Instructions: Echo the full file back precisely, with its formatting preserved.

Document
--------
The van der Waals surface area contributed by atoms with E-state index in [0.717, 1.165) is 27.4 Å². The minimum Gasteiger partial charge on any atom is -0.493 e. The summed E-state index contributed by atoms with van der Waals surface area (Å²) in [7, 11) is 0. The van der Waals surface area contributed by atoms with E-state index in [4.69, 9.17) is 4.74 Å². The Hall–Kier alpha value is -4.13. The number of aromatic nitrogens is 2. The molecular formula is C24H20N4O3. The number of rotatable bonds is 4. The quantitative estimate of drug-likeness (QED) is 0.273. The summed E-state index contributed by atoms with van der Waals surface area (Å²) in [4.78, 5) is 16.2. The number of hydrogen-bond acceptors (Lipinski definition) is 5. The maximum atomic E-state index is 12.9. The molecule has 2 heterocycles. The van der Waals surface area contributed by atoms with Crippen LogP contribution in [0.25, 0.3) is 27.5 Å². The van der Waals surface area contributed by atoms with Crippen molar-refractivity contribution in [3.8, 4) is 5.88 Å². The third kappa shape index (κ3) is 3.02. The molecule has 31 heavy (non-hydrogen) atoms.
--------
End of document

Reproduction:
The van der Waals surface area contributed by atoms with E-state index in [0.717, 1.165) is 27.4 Å². The minimum Gasteiger partial charge on any atom is -0.493 e. The summed E-state index contributed by atoms with van der Waals surface area (Å²) in [7, 11) is 0. The van der Waals surface area contributed by atoms with E-state index in [4.69, 9.17) is 4.74 Å². The Hall–Kier alpha value is -4.13. The number of aromatic nitrogens is 2. The molecular formula is C24H20N4O3. The number of rotatable bonds is 4. The quantitative estimate of drug-likeness (QED) is 0.273. The summed E-state index contributed by atoms with van der Waals surface area (Å²) in [4.78, 5) is 16.2. The number of hydrogen-bond acceptors (Lipinski definition) is 5. The maximum atomic E-state index is 12.9. The molecule has 2 heterocycles. The van der Waals surface area contributed by atoms with Crippen LogP contribution in [0.25, 0.3) is 27.5 Å². The van der Waals surface area contributed by atoms with Crippen molar-refractivity contribution in [3.8, 4) is 5.88 Å². The third kappa shape index (κ3) is 3.02. The molecule has 31 heavy (non-hydrogen) atoms.